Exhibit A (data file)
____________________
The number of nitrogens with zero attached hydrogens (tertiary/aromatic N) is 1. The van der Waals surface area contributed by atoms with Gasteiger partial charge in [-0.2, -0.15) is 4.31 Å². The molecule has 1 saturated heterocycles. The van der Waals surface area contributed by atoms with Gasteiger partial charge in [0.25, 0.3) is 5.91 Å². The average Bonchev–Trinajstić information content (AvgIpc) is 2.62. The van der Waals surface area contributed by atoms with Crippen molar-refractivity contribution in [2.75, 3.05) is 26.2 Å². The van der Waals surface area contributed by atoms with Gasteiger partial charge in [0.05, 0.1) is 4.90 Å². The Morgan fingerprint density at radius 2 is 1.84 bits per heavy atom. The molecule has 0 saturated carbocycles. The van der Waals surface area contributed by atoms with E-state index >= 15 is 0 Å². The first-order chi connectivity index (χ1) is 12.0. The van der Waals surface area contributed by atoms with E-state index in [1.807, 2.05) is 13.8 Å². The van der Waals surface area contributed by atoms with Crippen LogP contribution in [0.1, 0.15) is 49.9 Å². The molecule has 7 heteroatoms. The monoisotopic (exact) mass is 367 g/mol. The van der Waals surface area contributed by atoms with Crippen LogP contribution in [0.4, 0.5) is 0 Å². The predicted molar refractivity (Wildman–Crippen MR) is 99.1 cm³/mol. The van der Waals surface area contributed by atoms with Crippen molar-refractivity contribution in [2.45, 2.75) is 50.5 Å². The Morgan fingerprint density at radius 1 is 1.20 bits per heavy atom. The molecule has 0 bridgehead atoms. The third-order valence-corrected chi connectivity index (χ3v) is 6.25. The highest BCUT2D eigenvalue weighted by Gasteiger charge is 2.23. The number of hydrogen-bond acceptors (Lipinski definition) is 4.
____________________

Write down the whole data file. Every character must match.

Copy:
The number of nitrogens with zero attached hydrogens (tertiary/aromatic N) is 1. The van der Waals surface area contributed by atoms with Gasteiger partial charge in [-0.2, -0.15) is 4.31 Å². The molecule has 1 saturated heterocycles. The van der Waals surface area contributed by atoms with Gasteiger partial charge in [0.25, 0.3) is 5.91 Å². The average Bonchev–Trinajstić information content (AvgIpc) is 2.62. The van der Waals surface area contributed by atoms with Crippen molar-refractivity contribution in [2.75, 3.05) is 26.2 Å². The van der Waals surface area contributed by atoms with Gasteiger partial charge in [0.05, 0.1) is 4.90 Å². The Morgan fingerprint density at radius 2 is 1.84 bits per heavy atom. The molecule has 0 saturated carbocycles. The van der Waals surface area contributed by atoms with E-state index >= 15 is 0 Å². The first-order chi connectivity index (χ1) is 12.0. The van der Waals surface area contributed by atoms with E-state index in [1.807, 2.05) is 13.8 Å². The van der Waals surface area contributed by atoms with Crippen LogP contribution in [0.1, 0.15) is 49.9 Å². The molecule has 7 heteroatoms. The monoisotopic (exact) mass is 367 g/mol. The van der Waals surface area contributed by atoms with Crippen LogP contribution in [0.4, 0.5) is 0 Å². The predicted molar refractivity (Wildman–Crippen MR) is 99.1 cm³/mol. The van der Waals surface area contributed by atoms with Crippen molar-refractivity contribution in [2.45, 2.75) is 50.5 Å². The Morgan fingerprint density at radius 1 is 1.20 bits per heavy atom. The molecule has 0 bridgehead atoms. The third-order valence-corrected chi connectivity index (χ3v) is 6.25. The highest BCUT2D eigenvalue weighted by Gasteiger charge is 2.23. The number of hydrogen-bond acceptors (Lipinski definition) is 4.